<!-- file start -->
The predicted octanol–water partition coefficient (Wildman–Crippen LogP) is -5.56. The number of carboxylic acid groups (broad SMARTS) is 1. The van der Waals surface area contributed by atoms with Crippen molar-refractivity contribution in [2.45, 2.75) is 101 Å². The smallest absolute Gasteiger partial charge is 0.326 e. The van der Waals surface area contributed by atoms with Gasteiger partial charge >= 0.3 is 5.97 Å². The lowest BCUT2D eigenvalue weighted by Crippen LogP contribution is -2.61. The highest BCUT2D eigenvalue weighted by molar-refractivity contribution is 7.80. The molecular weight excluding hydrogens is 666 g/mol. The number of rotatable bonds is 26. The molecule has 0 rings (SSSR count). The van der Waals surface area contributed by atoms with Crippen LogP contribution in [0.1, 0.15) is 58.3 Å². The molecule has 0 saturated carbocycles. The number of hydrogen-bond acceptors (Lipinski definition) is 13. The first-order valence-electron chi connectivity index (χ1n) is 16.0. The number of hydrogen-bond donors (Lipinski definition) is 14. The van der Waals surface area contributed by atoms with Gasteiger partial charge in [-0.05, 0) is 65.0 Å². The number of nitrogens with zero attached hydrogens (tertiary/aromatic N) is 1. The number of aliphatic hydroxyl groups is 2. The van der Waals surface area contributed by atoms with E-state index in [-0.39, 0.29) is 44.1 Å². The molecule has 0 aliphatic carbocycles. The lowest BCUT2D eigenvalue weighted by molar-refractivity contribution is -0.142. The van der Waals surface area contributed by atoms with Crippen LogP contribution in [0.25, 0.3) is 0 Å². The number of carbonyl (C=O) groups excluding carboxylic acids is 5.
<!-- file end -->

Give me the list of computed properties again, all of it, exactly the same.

The predicted octanol–water partition coefficient (Wildman–Crippen LogP) is -5.56. The number of carboxylic acid groups (broad SMARTS) is 1. The van der Waals surface area contributed by atoms with Crippen molar-refractivity contribution in [2.45, 2.75) is 101 Å². The smallest absolute Gasteiger partial charge is 0.326 e. The van der Waals surface area contributed by atoms with Gasteiger partial charge >= 0.3 is 5.97 Å². The lowest BCUT2D eigenvalue weighted by Crippen LogP contribution is -2.61. The highest BCUT2D eigenvalue weighted by molar-refractivity contribution is 7.80. The molecular weight excluding hydrogens is 666 g/mol. The number of rotatable bonds is 26. The molecule has 0 rings (SSSR count). The van der Waals surface area contributed by atoms with Crippen LogP contribution in [0.1, 0.15) is 58.3 Å². The molecule has 0 saturated carbocycles. The number of hydrogen-bond acceptors (Lipinski definition) is 13. The first-order valence-electron chi connectivity index (χ1n) is 16.0. The number of hydrogen-bond donors (Lipinski definition) is 14. The van der Waals surface area contributed by atoms with Gasteiger partial charge in [-0.05, 0) is 65.0 Å². The number of nitrogens with zero attached hydrogens (tertiary/aromatic N) is 1. The number of aliphatic hydroxyl groups is 2. The van der Waals surface area contributed by atoms with E-state index in [-0.39, 0.29) is 44.1 Å². The molecule has 0 aliphatic carbocycles. The lowest BCUT2D eigenvalue weighted by molar-refractivity contribution is -0.142. The van der Waals surface area contributed by atoms with Crippen LogP contribution in [0.25, 0.3) is 0 Å². The number of carbonyl (C=O) groups excluding carboxylic acids is 5.